The Tenth Farm Credit District has passed the $7 billion mark in agricultural and rural mortgage loan volume for the first time in the Austin, Texas-based institution's 86-year history.
In its third quarter financial report, the district reported a loan portfolio of $7.14 billion at Sept. 30, 2003, a 7.1 percent increase over the $6.67 billion reported a year earlier.
The Tenth District, the largest rural lending network in Alabama, Louisiana, Mississippi, New Mexico and Texas, is composed of the Austin-based Farm Credit Bank of Texas (FCBT) and 22 affiliated financing associations.
“The continued growth of our loan portfolio is attributed to the low interest-rate environment of the last two years, enhanced marketing and customer service efforts, and continued demand for real estate in most areas of the district,” said FCBT Chief Executive Officer Larry Doyle.
“Despite a decline in interest income during the first nine months of the year, we successfully reduced our cost of debt to generate positive net interest income,” he said.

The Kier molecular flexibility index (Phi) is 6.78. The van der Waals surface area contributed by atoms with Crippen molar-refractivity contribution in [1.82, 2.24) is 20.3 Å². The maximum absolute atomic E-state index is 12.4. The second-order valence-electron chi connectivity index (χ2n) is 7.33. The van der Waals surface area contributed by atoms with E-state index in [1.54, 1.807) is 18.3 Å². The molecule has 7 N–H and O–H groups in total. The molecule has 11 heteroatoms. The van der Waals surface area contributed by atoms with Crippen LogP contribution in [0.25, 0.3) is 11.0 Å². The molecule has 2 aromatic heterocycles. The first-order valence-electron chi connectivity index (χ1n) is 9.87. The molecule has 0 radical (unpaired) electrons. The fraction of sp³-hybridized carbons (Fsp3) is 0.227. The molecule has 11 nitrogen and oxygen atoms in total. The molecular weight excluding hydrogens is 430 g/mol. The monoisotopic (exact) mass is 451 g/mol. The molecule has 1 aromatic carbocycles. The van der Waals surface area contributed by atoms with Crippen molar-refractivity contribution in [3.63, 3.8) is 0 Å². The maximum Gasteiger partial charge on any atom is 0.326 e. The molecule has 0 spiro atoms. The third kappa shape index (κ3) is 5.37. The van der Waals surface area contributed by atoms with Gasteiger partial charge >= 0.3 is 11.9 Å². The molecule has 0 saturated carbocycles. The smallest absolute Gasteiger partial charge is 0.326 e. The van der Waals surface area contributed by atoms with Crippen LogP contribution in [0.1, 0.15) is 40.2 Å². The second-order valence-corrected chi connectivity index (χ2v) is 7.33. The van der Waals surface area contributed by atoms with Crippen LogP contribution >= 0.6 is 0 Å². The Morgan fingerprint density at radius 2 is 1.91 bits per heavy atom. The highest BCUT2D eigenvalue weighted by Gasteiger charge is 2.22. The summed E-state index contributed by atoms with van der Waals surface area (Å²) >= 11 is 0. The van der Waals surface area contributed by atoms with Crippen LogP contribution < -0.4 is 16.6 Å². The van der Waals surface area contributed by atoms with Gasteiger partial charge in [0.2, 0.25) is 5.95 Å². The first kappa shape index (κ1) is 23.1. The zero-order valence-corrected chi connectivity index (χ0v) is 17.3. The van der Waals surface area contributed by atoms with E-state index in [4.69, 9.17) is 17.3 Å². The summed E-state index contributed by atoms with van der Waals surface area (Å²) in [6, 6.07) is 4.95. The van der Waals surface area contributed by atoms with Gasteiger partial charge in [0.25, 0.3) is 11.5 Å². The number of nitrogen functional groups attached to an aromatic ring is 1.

District net income for the quarter ended Sept. 30, 2003, totaled $37.8 million, a 12 percent increase over the $33.6 million reported for the third quarter of 2002. Net income for the nine-month period ended Sept. 30, 2003, was $104.7 million, a 14 percent increase over the $92.2 million in net income for the same period of 2002.
District credit quality remained strong, with 97 percent of gross loan volume rated acceptable at Sept. 30, 2003, down only slightly from 97.4 percent acceptable at Dec. 31, 2002, and 97.1 percent acceptable at Sept. 30, 2002. Doyle said that the portfolio benefited from government support to farmers, associations' use of Farm Service Agency guarantees and the availability of off-farm income to a large number of producers.
The bank and associations' combined assets totaled $8.36 billion at Sept. 30, 2003, compared with $7.69 billion at Dec. 31, 2002.